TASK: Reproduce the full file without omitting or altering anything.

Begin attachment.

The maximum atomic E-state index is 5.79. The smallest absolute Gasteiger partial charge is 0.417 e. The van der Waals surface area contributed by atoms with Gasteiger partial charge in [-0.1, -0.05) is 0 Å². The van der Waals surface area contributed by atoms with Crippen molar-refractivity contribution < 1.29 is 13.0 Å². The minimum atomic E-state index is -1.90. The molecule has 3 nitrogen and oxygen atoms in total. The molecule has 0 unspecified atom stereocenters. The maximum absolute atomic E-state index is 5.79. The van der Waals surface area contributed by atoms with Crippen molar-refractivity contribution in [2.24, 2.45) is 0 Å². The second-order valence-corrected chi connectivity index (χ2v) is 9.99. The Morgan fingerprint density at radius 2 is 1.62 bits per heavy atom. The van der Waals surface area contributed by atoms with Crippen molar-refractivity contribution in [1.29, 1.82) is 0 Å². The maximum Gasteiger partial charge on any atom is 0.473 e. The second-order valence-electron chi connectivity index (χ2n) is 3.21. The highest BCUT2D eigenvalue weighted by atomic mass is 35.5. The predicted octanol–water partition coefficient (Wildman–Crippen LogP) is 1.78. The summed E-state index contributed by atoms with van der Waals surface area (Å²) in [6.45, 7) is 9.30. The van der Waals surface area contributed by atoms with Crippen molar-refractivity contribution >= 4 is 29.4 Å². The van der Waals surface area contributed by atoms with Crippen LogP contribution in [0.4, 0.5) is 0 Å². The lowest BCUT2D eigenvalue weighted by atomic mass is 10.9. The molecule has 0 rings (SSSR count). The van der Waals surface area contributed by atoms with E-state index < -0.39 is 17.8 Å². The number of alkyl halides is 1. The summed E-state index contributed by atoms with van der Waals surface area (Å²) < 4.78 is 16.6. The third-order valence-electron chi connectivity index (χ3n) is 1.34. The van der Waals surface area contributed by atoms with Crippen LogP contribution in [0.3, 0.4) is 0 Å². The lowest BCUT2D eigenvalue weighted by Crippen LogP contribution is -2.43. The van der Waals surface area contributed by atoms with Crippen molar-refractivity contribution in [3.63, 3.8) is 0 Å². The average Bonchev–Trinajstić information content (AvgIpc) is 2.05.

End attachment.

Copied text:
The maximum atomic E-state index is 5.79. The smallest absolute Gasteiger partial charge is 0.417 e. The van der Waals surface area contributed by atoms with Gasteiger partial charge in [-0.1, -0.05) is 0 Å². The van der Waals surface area contributed by atoms with Crippen molar-refractivity contribution < 1.29 is 13.0 Å². The minimum atomic E-state index is -1.90. The molecule has 3 nitrogen and oxygen atoms in total. The molecule has 0 unspecified atom stereocenters. The maximum absolute atomic E-state index is 5.79. The van der Waals surface area contributed by atoms with Crippen molar-refractivity contribution in [2.24, 2.45) is 0 Å². The second-order valence-corrected chi connectivity index (χ2v) is 9.99. The Morgan fingerprint density at radius 2 is 1.62 bits per heavy atom. The van der Waals surface area contributed by atoms with Crippen molar-refractivity contribution in [1.29, 1.82) is 0 Å². The maximum Gasteiger partial charge on any atom is 0.473 e. The second-order valence-electron chi connectivity index (χ2n) is 3.21. The highest BCUT2D eigenvalue weighted by atomic mass is 35.5. The predicted octanol–water partition coefficient (Wildman–Crippen LogP) is 1.78. The summed E-state index contributed by atoms with van der Waals surface area (Å²) in [6.45, 7) is 9.30. The van der Waals surface area contributed by atoms with Crippen molar-refractivity contribution >= 4 is 29.4 Å². The van der Waals surface area contributed by atoms with Crippen LogP contribution in [0.4, 0.5) is 0 Å². The lowest BCUT2D eigenvalue weighted by atomic mass is 10.9. The molecule has 0 rings (SSSR count). The van der Waals surface area contributed by atoms with E-state index < -0.39 is 17.8 Å². The number of alkyl halides is 1. The summed E-state index contributed by atoms with van der Waals surface area (Å²) < 4.78 is 16.6. The third-order valence-electron chi connectivity index (χ3n) is 1.34. The van der Waals surface area contributed by atoms with Crippen LogP contribution in [0.3, 0.4) is 0 Å². The lowest BCUT2D eigenvalue weighted by Crippen LogP contribution is -2.43. The van der Waals surface area contributed by atoms with Crippen molar-refractivity contribution in [3.63, 3.8) is 0 Å². The average Bonchev–Trinajstić information content (AvgIpc) is 2.05.